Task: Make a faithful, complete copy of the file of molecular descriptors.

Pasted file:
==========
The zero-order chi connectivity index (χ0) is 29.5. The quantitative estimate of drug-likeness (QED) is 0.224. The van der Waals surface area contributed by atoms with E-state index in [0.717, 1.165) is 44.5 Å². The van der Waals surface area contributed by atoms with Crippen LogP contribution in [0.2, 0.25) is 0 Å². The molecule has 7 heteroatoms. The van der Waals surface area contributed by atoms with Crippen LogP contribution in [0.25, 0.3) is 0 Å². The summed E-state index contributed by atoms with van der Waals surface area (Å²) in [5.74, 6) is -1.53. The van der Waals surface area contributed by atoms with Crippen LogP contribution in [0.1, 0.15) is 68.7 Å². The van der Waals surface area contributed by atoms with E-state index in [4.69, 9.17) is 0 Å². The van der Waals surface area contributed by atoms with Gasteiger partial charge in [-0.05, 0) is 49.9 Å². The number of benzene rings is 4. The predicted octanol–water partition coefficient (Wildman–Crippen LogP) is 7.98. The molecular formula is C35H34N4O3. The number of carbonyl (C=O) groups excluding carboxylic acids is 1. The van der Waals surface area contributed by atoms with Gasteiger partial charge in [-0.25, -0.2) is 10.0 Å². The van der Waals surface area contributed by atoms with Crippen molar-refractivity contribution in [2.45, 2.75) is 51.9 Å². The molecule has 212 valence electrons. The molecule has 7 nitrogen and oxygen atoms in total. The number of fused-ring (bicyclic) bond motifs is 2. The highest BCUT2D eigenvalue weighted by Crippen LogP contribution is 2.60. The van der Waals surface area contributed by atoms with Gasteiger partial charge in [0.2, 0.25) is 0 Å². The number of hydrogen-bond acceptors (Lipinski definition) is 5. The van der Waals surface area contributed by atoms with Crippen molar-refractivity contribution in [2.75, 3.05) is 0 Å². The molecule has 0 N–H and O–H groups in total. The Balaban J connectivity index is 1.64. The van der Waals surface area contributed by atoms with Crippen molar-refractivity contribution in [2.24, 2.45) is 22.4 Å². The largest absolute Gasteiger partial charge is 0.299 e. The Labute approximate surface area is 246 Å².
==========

The zero-order chi connectivity index (χ0) is 29.5. The quantitative estimate of drug-likeness (QED) is 0.224. The van der Waals surface area contributed by atoms with E-state index in [0.717, 1.165) is 44.5 Å². The van der Waals surface area contributed by atoms with Crippen LogP contribution in [0.2, 0.25) is 0 Å². The molecule has 7 heteroatoms. The van der Waals surface area contributed by atoms with Crippen LogP contribution in [0.25, 0.3) is 0 Å². The summed E-state index contributed by atoms with van der Waals surface area (Å²) in [5.74, 6) is -1.53. The van der Waals surface area contributed by atoms with Crippen LogP contribution in [0.1, 0.15) is 68.7 Å². The van der Waals surface area contributed by atoms with E-state index in [4.69, 9.17) is 0 Å². The van der Waals surface area contributed by atoms with Gasteiger partial charge in [-0.05, 0) is 49.9 Å². The number of benzene rings is 4. The predicted octanol–water partition coefficient (Wildman–Crippen LogP) is 7.98. The molecular formula is C35H34N4O3. The number of carbonyl (C=O) groups excluding carboxylic acids is 1. The van der Waals surface area contributed by atoms with Gasteiger partial charge in [-0.25, -0.2) is 10.0 Å². The van der Waals surface area contributed by atoms with Crippen molar-refractivity contribution in [2.45, 2.75) is 51.9 Å². The molecule has 212 valence electrons. The molecule has 7 nitrogen and oxygen atoms in total. The number of fused-ring (bicyclic) bond motifs is 2. The highest BCUT2D eigenvalue weighted by Crippen LogP contribution is 2.60. The van der Waals surface area contributed by atoms with Gasteiger partial charge in [0.2, 0.25) is 0 Å². The number of hydrogen-bond acceptors (Lipinski definition) is 5. The van der Waals surface area contributed by atoms with Crippen molar-refractivity contribution in [2.75, 3.05) is 0 Å². The molecule has 0 N–H and O–H groups in total. The Balaban J connectivity index is 1.64. The van der Waals surface area contributed by atoms with Crippen molar-refractivity contribution in [2.24, 2.45) is 22.4 Å². The largest absolute Gasteiger partial charge is 0.299 e. The Labute approximate surface area is 246 Å².